Liam Williams

Liam Williams

Former Cambridge Footlights member who was nominated for best show at the 2014 Fosters Edinburgh Comedy Awards – a year after he was nominated best newcomer. He came on to the stand-up scene in 2010 when he was a runner-up in the So You Think You're Funny? new act competition.
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Sheeps: Live and Loud Selfie Sex Harry Potter

Edinburgh Fringe review by Paul Fleckney

Those silly Sheeps boys. It’s been three years since we’ve had a full-length show from them and they’ve returned with a ruddy cracker. And in a year that seems light on good sketch, Liam Williams, Alastair Roberts and Daran Johnson’s talent stands out more so than usual.

Are they happy to be back? Sheeps aren’t a clappy smiley sketch group and sincerity isn’t exactly on brand for them, but their performance and chemistry suggests a happy camp, that things are clicking. 

Things need to click, too, because they, more than most sketchers, have an unspoken harmony to their shows that goes beyond each member saying and doing something at the right time. When they perform their opening number Sheeps Are Back – a top-hatted showtune that’s as drowsy as a wasp in winter – it feels uniquely Sheeps-ish; no one else would come up with such a brilliantly ridiculous concept. The literal lyrics telling us that the show is ‘good’ and will be ‘funny’ cut right through the language of showbiz, which is all hype and hyperbole.

Their strained friendship is a running joke in-between the sketches. They’re 30 now and not 20 and don’t do the same things as they did when they started going to the Fringe. It’s ‘Jono' who is the victim in all this, the only single one and unable to adjust to the new reality. This situation creeps up on the show, starting as just a passing comment, but sad Jono – who makes me think of a Charlie Brown character – won’t let it lie, and eventually it becomes the whole reason the show exists. 

Sheeps have targets, too. Smug East London tech bros get the Sheeps treatment in one of the high points of the show. There’s a ‘little bit of politics’, with a sketch that’s set in war-torn Syria. The grieving Syrians consider the plight of poor old Britain where one of them was going to live as a refugee. It’s ‘first world problems’ in sketch form and is unusually unsubtle for Sheeps. Jordan Peterson sticks his oar in too, Roberts taking the role of the over-confident professor who can’t help but let the mask slip. Again it’s not their most elegant sketch but a good’un all the same.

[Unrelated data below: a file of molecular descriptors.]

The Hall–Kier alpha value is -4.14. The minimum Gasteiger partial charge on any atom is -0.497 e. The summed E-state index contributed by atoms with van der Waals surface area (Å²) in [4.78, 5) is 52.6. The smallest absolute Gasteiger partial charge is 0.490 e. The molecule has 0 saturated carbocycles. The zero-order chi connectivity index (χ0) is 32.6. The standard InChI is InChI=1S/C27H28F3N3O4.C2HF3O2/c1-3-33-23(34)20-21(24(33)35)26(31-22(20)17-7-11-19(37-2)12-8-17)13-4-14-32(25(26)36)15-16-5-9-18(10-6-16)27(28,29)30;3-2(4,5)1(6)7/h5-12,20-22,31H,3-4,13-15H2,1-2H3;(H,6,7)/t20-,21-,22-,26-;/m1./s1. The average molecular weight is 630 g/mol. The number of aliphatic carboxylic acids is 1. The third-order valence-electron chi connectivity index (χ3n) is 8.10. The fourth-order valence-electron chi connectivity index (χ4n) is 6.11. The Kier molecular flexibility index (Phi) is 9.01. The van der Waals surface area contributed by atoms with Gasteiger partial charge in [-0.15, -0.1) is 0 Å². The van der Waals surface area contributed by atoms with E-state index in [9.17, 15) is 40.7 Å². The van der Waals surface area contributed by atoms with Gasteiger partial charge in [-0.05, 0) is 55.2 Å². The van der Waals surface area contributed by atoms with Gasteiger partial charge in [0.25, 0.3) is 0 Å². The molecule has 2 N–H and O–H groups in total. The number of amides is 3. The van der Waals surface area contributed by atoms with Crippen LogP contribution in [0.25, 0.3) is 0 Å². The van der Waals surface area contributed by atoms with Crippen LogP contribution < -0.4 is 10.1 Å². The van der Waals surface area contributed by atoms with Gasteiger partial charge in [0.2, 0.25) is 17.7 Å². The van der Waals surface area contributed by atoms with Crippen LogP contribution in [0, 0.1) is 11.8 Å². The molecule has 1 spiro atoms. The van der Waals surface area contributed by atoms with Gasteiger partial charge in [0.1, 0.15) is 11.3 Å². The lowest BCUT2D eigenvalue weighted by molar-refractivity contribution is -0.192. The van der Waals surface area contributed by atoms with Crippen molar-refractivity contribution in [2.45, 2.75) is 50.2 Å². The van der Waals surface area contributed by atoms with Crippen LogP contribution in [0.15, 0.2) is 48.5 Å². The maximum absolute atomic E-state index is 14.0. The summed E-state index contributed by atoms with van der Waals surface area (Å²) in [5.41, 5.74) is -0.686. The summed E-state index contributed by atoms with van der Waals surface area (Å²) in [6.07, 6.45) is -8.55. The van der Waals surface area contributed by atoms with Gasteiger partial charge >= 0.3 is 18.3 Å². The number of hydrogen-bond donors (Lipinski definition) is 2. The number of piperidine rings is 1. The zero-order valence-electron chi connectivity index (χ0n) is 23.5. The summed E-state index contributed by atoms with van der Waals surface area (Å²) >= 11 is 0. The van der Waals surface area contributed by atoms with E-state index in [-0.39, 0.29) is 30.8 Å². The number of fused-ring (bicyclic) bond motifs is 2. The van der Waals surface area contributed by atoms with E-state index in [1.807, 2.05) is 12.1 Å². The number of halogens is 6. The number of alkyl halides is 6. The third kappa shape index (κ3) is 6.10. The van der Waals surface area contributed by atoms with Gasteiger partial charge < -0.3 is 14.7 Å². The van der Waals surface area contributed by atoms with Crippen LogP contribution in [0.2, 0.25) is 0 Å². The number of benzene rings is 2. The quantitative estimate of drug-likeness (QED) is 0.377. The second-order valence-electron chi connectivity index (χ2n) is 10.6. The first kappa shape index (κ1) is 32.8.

They allow themselves a bit of clever-clever meta fun with a sketch in which their mistakes and corrections of each other are all in the script, round they go starting and restarting. To dismiss this as typically Sheeps-ish would be like criticising Messi for curling in another 30-yarder. It’s brilliant and funny and perfectly executed. Another highlight is a restaurant scene where something has been added to the bill that shouldn’t be there. The exaggerated and chilling nature of the sketch reminds me of, funnily enough, Monty Python. Finally, some modern comedy John Cleese would approve of.

Most of all, everything is done in the unique Sheeps voice that they have had right from show one. It’s a heavily ironic, listless voice that permeates everything they do, even down to their show names and posters, and I love it.

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Published: 10 Aug 2018

Travesty

Of all the comedians of his generation, you would…
15/08/2016

Sheeps

Sharp, inventive and skillfully executed by charismatic…
20/08/2011

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Past Shows

Edinburgh Fringe 2010

So You Think You're Funny? 2010


Edinburgh Fringe 2013

Liam Williams

Making News


Edinburgh Fringe 2014

Liam Williams: Capitalism


Edinburgh Fringe 2016

Travesty


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